Bookkeeping is important for the health of any business, including nonprofit organizations. Proper bookkeeping helps to save time and money but also can help you to stay compliant, so you do not lose your nonprofit status. Bookkeeping for a nonprofit is similar to the bookkeeping process for other businesses. First, you track and record all the financial transactions that occur, this includes all donations and in-kind (non-financial) contributions. In-kind contributions are recorded as what they would normally be worth. For example, if your nonprofit business is upgrading a room and an electrician donates their skills and time to help set up the wiring in the room, you would record the amount they would have charged normally. So, if the electrician usually charges $80 per hour and they worked for three hours on the room in your business, you will record the in-kind contribution for $240 in your books.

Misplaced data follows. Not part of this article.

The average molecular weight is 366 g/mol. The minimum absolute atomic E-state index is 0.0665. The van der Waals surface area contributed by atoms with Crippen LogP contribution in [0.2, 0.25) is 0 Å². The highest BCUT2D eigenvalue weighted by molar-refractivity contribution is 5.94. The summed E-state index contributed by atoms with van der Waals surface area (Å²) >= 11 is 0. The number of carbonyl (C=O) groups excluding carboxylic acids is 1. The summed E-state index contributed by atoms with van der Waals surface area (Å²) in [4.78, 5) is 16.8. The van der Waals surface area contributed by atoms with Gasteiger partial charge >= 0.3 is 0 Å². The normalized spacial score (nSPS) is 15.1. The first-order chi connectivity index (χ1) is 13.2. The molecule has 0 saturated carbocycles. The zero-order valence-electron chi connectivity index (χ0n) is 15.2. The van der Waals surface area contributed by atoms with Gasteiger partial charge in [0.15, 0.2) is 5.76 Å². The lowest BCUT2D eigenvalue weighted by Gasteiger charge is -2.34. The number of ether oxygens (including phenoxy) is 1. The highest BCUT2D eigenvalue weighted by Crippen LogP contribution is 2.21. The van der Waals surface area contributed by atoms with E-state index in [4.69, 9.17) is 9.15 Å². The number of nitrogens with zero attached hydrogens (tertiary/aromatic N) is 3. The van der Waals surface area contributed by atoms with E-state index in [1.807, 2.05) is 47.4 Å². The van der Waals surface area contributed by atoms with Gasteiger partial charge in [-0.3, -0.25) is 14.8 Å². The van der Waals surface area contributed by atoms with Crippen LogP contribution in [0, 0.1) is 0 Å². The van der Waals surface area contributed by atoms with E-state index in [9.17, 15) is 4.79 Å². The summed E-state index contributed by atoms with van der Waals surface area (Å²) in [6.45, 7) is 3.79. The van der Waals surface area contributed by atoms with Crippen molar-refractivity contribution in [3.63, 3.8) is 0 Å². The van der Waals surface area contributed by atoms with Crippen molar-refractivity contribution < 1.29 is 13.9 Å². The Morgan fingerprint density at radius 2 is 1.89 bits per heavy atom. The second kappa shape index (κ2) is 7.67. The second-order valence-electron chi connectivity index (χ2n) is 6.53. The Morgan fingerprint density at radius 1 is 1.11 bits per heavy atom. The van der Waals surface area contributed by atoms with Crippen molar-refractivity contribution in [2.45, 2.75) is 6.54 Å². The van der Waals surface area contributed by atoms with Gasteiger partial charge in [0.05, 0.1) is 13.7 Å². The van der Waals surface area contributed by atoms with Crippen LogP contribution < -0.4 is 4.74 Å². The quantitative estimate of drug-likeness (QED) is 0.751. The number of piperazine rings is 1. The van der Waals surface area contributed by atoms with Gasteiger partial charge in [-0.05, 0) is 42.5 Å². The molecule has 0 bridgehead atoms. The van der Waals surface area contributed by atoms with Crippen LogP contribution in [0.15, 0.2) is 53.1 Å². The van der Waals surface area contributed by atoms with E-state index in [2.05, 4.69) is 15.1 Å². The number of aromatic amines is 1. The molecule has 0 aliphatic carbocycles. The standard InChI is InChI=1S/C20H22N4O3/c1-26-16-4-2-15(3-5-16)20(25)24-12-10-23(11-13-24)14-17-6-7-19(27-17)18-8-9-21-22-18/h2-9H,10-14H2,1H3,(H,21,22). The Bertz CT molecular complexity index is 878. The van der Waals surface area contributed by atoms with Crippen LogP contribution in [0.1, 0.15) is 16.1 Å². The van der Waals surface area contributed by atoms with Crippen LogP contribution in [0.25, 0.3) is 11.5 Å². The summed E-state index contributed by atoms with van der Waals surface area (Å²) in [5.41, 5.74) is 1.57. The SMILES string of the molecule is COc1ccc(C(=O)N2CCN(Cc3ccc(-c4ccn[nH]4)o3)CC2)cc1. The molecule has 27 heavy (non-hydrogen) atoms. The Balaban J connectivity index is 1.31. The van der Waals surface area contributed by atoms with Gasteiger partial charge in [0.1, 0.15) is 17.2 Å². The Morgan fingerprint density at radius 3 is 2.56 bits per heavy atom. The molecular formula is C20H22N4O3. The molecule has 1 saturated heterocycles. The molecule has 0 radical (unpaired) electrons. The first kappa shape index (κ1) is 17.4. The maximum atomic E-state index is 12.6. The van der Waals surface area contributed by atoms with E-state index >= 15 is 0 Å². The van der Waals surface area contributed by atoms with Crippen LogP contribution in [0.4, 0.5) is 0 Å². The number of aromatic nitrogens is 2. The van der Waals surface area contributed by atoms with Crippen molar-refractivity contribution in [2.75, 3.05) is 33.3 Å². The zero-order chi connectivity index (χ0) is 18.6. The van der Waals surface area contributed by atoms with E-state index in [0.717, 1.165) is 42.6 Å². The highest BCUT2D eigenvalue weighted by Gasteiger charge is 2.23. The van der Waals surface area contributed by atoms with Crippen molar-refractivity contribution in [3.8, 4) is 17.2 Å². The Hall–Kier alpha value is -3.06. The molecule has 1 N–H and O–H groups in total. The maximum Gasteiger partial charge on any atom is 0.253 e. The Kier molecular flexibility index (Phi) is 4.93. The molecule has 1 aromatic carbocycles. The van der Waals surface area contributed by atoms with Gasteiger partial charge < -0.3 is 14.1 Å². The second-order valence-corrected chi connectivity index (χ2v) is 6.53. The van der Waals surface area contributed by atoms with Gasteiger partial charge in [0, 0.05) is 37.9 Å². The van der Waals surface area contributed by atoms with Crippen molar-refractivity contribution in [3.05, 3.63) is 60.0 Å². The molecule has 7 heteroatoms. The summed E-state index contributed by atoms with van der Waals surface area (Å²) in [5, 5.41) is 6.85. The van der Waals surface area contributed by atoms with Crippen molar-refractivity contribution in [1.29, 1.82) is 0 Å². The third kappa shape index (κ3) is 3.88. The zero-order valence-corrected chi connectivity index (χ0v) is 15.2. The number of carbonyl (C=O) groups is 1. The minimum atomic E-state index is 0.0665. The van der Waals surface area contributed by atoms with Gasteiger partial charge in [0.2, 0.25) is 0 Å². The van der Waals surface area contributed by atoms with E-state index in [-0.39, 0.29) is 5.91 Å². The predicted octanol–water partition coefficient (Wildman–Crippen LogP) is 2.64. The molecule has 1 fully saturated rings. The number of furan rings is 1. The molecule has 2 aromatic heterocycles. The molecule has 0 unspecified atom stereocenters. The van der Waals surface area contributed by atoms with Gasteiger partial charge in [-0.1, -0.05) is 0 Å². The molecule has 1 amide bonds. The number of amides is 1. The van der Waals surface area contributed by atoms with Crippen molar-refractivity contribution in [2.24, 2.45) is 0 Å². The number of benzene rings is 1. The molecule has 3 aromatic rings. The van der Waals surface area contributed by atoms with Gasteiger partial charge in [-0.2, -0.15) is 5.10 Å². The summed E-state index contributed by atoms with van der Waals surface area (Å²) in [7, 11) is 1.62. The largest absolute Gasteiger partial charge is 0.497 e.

Once all transactions are recorded, they are confirmed to be accurate. Afterward, financial reports are produced. The financial reports produced for a nonprofit are a little different from the ones typically produced for a for-profit business. Most nonprofit organizations prepare the statement of financial position, statement of activities, statement of cash flows, and the statement of functional expenses.